Suburban Snapshots

I Will Eat The One Who
Breaks Her Heart

Friday, April 12, 2013

I don't believe in soulmates. Based on pure population data, the chances that my husband is "meant" for me seem slim. And lately I've been a little bristly over the unrelenting stream of "true love" graphics coursing through my Facebook feed. The friends who post them are usually single, somewhere in their twenties. The images have quotes like, "If she's jealous, she cares," or "A real relationship has no secrets." I don't mean to be cynical because I believe in lasting love, I do.

Eventually I want Anna to experience what it is to be on that particular drug that makes her feel impossibly light, the one that pulls from the chest towards a flawless joy. I want her to experience what it is to have someone out-of-their-mind crazy about her, who loves her just for showing up. And when it's time, I also want her to know that this will fade, and that the chaos of love isn't something that can be summed up into the space of a viral graphic, that romance changes shape — at first it looks like flowers and picnics, and later it tastes like shared leftovers on the couch.

I hope her love starts in her belly, that it's flecked with hard kisses and torturous separations. And I hope it lasts into arguments over left-out dishes and forgotten bills. I want that one day she'll see that love is being able to hurt and then reconcile, that romance is sacrificing the better side of the bed or the last slice of cake, and that these are more substantial than all those movie-scene rushes to airports or boom-box serenades.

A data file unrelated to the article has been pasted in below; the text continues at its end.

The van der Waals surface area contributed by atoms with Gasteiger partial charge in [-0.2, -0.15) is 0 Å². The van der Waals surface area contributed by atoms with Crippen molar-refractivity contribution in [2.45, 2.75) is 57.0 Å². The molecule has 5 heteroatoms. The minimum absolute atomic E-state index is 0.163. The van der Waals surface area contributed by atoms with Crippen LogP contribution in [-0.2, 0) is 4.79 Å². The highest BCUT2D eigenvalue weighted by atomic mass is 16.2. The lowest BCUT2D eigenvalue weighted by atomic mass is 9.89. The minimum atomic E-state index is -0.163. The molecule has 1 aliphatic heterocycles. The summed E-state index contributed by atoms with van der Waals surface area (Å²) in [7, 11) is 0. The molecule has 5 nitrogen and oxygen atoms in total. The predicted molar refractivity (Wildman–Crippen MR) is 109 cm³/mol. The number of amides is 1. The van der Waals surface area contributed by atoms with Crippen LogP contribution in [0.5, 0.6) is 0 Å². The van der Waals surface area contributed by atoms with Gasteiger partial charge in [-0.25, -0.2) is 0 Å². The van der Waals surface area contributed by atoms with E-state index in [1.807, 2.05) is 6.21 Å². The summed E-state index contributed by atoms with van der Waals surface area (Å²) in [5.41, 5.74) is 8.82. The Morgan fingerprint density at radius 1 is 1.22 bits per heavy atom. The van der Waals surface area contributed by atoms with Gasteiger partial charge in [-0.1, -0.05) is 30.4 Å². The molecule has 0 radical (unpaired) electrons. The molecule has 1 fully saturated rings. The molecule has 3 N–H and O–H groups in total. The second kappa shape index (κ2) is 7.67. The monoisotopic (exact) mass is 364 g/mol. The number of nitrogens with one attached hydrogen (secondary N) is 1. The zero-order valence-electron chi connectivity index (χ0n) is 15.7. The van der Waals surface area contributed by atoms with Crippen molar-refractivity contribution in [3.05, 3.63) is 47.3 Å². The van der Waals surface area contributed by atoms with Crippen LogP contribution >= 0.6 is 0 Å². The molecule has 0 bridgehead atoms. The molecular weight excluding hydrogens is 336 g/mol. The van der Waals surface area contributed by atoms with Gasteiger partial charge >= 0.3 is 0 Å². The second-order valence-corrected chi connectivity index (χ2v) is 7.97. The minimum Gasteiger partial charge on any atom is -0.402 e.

She should know that at some point she'll choose to stop looking, not because there's no one left, but because she's decided to make a life with someone. And when the day comes that she realizes this wasn't fate but a conscious choice, that she's still sure of herself.

I hope she'll understand that years of love can mean days of needing space, that the separations become more mundane but that there's always happiness in the reunions.

I want her to feel all of these things, so she understands that we don't find "the one," but that we work and compromise and nurture to create them.

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